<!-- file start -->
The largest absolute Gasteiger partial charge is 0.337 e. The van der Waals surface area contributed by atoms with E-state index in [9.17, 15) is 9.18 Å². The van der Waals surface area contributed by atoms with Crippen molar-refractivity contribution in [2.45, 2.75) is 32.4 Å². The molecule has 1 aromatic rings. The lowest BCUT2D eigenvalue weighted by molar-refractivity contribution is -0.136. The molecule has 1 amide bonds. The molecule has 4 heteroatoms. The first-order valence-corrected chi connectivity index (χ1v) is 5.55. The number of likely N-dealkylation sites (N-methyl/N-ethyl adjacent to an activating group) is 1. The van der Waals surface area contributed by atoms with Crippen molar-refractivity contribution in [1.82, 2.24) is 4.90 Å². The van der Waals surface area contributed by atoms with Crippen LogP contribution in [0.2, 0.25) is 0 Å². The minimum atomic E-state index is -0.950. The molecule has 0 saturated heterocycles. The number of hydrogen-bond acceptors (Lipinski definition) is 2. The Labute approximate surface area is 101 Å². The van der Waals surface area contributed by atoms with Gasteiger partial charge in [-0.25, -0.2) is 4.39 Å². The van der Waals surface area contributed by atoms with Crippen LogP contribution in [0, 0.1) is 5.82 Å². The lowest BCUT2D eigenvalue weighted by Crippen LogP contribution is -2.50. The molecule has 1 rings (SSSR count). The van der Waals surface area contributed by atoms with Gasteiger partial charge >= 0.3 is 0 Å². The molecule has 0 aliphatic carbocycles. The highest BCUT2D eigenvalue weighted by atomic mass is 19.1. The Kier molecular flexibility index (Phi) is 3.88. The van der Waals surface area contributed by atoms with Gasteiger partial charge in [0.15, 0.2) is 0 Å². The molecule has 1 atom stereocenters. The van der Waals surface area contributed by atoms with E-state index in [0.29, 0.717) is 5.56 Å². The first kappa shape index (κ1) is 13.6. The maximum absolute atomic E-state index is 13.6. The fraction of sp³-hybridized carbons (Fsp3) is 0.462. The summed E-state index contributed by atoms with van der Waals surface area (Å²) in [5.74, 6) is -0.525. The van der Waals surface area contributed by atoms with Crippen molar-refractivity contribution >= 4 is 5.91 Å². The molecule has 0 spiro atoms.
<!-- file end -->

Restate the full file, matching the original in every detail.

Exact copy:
The largest absolute Gasteiger partial charge is 0.337 e. The van der Waals surface area contributed by atoms with E-state index in [9.17, 15) is 9.18 Å². The van der Waals surface area contributed by atoms with Crippen molar-refractivity contribution in [2.45, 2.75) is 32.4 Å². The molecule has 1 aromatic rings. The lowest BCUT2D eigenvalue weighted by molar-refractivity contribution is -0.136. The molecule has 1 amide bonds. The molecule has 4 heteroatoms. The first-order valence-corrected chi connectivity index (χ1v) is 5.55. The number of likely N-dealkylation sites (N-methyl/N-ethyl adjacent to an activating group) is 1. The van der Waals surface area contributed by atoms with Crippen molar-refractivity contribution in [1.82, 2.24) is 4.90 Å². The van der Waals surface area contributed by atoms with Crippen LogP contribution in [0.2, 0.25) is 0 Å². The minimum atomic E-state index is -0.950. The molecule has 0 saturated heterocycles. The number of hydrogen-bond acceptors (Lipinski definition) is 2. The Labute approximate surface area is 101 Å². The van der Waals surface area contributed by atoms with Gasteiger partial charge in [-0.25, -0.2) is 4.39 Å². The van der Waals surface area contributed by atoms with Crippen LogP contribution in [0, 0.1) is 5.82 Å². The lowest BCUT2D eigenvalue weighted by Crippen LogP contribution is -2.50. The molecule has 1 rings (SSSR count). The van der Waals surface area contributed by atoms with Gasteiger partial charge >= 0.3 is 0 Å². The molecule has 0 aliphatic carbocycles. The highest BCUT2D eigenvalue weighted by atomic mass is 19.1. The Kier molecular flexibility index (Phi) is 3.88. The van der Waals surface area contributed by atoms with Gasteiger partial charge in [0.15, 0.2) is 0 Å². The molecule has 1 atom stereocenters. The van der Waals surface area contributed by atoms with E-state index in [0.29, 0.717) is 5.56 Å². The first kappa shape index (κ1) is 13.6. The maximum absolute atomic E-state index is 13.6. The fraction of sp³-hybridized carbons (Fsp3) is 0.462. The summed E-state index contributed by atoms with van der Waals surface area (Å²) in [5.74, 6) is -0.525. The van der Waals surface area contributed by atoms with Crippen molar-refractivity contribution >= 4 is 5.91 Å². The molecule has 0 spiro atoms.